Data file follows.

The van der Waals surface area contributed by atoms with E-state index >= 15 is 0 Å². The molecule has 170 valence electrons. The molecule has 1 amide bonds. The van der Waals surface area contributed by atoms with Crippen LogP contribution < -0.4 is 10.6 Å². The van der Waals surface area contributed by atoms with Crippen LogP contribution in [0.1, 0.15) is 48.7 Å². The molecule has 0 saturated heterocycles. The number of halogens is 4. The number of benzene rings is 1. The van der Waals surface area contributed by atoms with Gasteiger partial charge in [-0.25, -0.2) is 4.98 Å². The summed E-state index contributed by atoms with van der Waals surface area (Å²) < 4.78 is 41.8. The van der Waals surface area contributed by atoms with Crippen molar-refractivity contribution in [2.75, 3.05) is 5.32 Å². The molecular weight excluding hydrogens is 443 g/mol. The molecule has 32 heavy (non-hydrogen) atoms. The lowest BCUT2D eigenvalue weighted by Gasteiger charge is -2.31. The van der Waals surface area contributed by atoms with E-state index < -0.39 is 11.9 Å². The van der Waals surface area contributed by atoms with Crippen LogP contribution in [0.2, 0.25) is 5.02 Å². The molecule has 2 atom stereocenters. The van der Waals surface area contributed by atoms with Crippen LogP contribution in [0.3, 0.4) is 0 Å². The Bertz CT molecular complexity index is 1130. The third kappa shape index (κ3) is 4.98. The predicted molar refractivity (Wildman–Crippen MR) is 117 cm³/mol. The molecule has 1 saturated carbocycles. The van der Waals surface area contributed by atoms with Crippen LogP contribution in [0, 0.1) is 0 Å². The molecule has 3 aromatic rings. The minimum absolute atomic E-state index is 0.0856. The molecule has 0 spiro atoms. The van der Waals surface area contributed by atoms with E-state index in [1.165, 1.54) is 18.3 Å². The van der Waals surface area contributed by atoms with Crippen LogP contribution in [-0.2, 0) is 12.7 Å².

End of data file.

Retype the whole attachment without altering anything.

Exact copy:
The van der Waals surface area contributed by atoms with E-state index >= 15 is 0 Å². The molecule has 170 valence electrons. The molecule has 1 amide bonds. The van der Waals surface area contributed by atoms with Crippen LogP contribution < -0.4 is 10.6 Å². The van der Waals surface area contributed by atoms with Crippen LogP contribution in [0.1, 0.15) is 48.7 Å². The molecule has 0 saturated heterocycles. The number of halogens is 4. The number of benzene rings is 1. The van der Waals surface area contributed by atoms with Gasteiger partial charge in [-0.25, -0.2) is 4.98 Å². The summed E-state index contributed by atoms with van der Waals surface area (Å²) < 4.78 is 41.8. The van der Waals surface area contributed by atoms with Crippen molar-refractivity contribution in [2.75, 3.05) is 5.32 Å². The molecular weight excluding hydrogens is 443 g/mol. The molecule has 32 heavy (non-hydrogen) atoms. The lowest BCUT2D eigenvalue weighted by Gasteiger charge is -2.31. The van der Waals surface area contributed by atoms with E-state index < -0.39 is 11.9 Å². The van der Waals surface area contributed by atoms with Crippen LogP contribution in [0.2, 0.25) is 5.02 Å². The molecule has 2 atom stereocenters. The van der Waals surface area contributed by atoms with Crippen LogP contribution in [0.3, 0.4) is 0 Å². The Bertz CT molecular complexity index is 1130. The third kappa shape index (κ3) is 4.98. The predicted molar refractivity (Wildman–Crippen MR) is 117 cm³/mol. The molecule has 1 saturated carbocycles. The van der Waals surface area contributed by atoms with Crippen LogP contribution in [0, 0.1) is 0 Å². The molecule has 3 aromatic rings. The minimum absolute atomic E-state index is 0.0856. The molecule has 0 spiro atoms. The van der Waals surface area contributed by atoms with E-state index in [1.165, 1.54) is 18.3 Å². The van der Waals surface area contributed by atoms with Crippen LogP contribution in [-0.2, 0) is 12.7 Å².